“Now kiss Granny, Mercier, and Maddie goodbye,” she said rising back into her chipper coo.

The children did as they were told, hugging each of the three dears as long as they could without another cutting glare from Yvonne. Marie made her way to Maddie last. As she hugged her, Maddie hid her lips in Marie’s hair and whispered, “Is Mommy or Robert hurting you?” Marie hesitated as Robert’s warning reverberated in her mind: What happens in this house stays in this house. You are disobedient, you get spankings. Period. Don’t let me find out you’ve been running your mouth. You think we abuse you? I’ve never “beat” you. But I can.

“No,” Marie whispered back. Maddie pulled back enough to look her in the eyes, her concerned gazed repeating the question. Marie just shook her head.

“Okay munchkins,” Yvonne sang, “Time to go.”

Once strapped in the car, Marie forced a smile at Granny and the aunts waving on the porch until Yvonne pulled out of the driveway. Marie knew Yvonne was livid. She didn’t say a word to them the entire forty-five minute drive home.

When they arrived, it was like stepping back into a nightmare. The shack was dimmed and stank of mold and herbal tea. No bed, no cartoons, no toys or steak dinners.

“What they do now?” Robert barked the minute they came in the door and he saw the look on Yvonne’s face. Marie knew this act. Yvonne wanted Robert to ask that question and exact the punishment that made her feel better about herself.

“They only cut up like that because they have to come home to rules,” Robert barked when Yvonne told him what happened. “Just mad cuz they can’t watch TV and eat ice cream all day. I’m telling you that mother of yours spoils them. That’s why they pretend like they forget how to act when they get back here. We gotta train ‘em all over again after every summer. I told you, they don’t need to be down there the whole three months.”

On and on he went ranting on everyone’s conduct—except Yvonne’s and his own of course. Because they were good parents, and they were in the right.

“What did I tell you would happen if I got another report of you acting up Mercier’s?” he said finally focusing his rant on the children.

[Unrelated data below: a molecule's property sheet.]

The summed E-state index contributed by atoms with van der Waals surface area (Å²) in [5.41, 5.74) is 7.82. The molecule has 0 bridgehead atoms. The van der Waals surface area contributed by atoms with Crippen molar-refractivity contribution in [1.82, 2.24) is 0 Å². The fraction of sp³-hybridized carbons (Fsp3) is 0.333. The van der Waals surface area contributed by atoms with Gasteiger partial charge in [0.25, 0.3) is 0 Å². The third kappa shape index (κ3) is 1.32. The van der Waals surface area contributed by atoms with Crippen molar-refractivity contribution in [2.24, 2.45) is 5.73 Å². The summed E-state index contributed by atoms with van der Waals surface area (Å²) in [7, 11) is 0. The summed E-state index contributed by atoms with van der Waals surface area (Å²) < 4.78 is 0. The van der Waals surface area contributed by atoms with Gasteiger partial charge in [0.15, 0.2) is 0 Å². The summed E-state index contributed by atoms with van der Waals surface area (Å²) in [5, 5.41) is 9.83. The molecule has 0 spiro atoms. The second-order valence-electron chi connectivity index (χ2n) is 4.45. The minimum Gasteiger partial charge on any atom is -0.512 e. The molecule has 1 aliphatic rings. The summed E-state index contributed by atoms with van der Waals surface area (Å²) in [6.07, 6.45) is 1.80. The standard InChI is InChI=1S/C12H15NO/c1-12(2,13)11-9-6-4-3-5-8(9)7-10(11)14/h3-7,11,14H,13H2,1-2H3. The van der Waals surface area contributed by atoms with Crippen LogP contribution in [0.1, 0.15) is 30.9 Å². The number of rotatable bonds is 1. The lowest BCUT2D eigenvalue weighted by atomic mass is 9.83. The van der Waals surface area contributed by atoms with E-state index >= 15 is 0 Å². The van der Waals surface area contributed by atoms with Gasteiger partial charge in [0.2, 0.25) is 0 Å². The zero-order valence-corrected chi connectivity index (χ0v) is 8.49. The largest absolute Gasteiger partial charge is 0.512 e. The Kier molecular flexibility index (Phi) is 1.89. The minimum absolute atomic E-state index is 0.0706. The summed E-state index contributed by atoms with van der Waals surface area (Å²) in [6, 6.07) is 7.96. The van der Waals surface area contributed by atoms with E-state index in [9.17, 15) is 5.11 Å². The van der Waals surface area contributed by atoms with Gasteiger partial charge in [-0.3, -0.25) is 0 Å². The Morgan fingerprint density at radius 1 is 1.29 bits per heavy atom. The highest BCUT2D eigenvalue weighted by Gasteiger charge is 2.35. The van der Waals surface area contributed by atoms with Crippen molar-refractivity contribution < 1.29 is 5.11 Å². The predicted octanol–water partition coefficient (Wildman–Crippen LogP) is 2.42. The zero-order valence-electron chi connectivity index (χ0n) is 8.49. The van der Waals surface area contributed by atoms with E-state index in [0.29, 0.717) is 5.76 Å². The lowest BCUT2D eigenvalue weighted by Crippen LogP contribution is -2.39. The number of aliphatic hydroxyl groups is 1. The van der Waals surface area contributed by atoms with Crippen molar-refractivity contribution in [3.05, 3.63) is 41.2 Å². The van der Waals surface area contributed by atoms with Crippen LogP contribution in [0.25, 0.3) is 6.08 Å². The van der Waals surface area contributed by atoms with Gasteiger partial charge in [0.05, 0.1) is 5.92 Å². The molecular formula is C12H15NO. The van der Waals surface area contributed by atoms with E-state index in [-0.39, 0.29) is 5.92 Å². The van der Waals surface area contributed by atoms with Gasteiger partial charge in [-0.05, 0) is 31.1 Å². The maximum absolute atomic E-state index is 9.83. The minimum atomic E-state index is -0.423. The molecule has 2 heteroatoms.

“We’d get a spanking,” they whined in unison.

Robert nodded towards the bedroom as he loosened his belt buckle. Knowing resistance was futile, they shuffled passed him silently and took their usual positions bent over the bed. Marie lay there shaking and forcing her mind to go back to her paradise. She wondered what Granny was doing at that moment. Watching the news in the family room sitting in her favorite rocking chair. Maybe sipping her black tea as Auntie Maddie gathered up the last of Marie and Jason’s toys into boxes to await their next visit. Mercier had probably fallen asleep in the den with a copy of Reader’s Digest in one hand and a magnifying glass in the other. Marie shut her eyes as tears streamed down her cheeks. She prayed with all her might that when she opened her eyes she would be there snuggled up under Mercier. That this nightmare was nothing but a dream. Then she opened her eyes and looked up just in time to see Robert raise the black belt and bring it down on her behind.

Chapter 3: The Grinch


“I would take an ornament and put it on the tree and you would come right behind me, pull it off the branch and put it back in the box. Then on Christmas morning, all we heard was ‘Open it up’,” Maddie would say imitating Marie in a baby voice. “Half the time they weren’t even your presents, but you handed everybody a box and told them to open it up. And don’t let somebody tell you ‘no’. You would throw yourself on the floor and have a tantrum. You wouldn’t stop until old cousin Tia got on the floor and started hollering with you. You looked at her like ‘wait a minute, lady, you’re stealing my show’ and then you got up and stormed off like an angry midget.”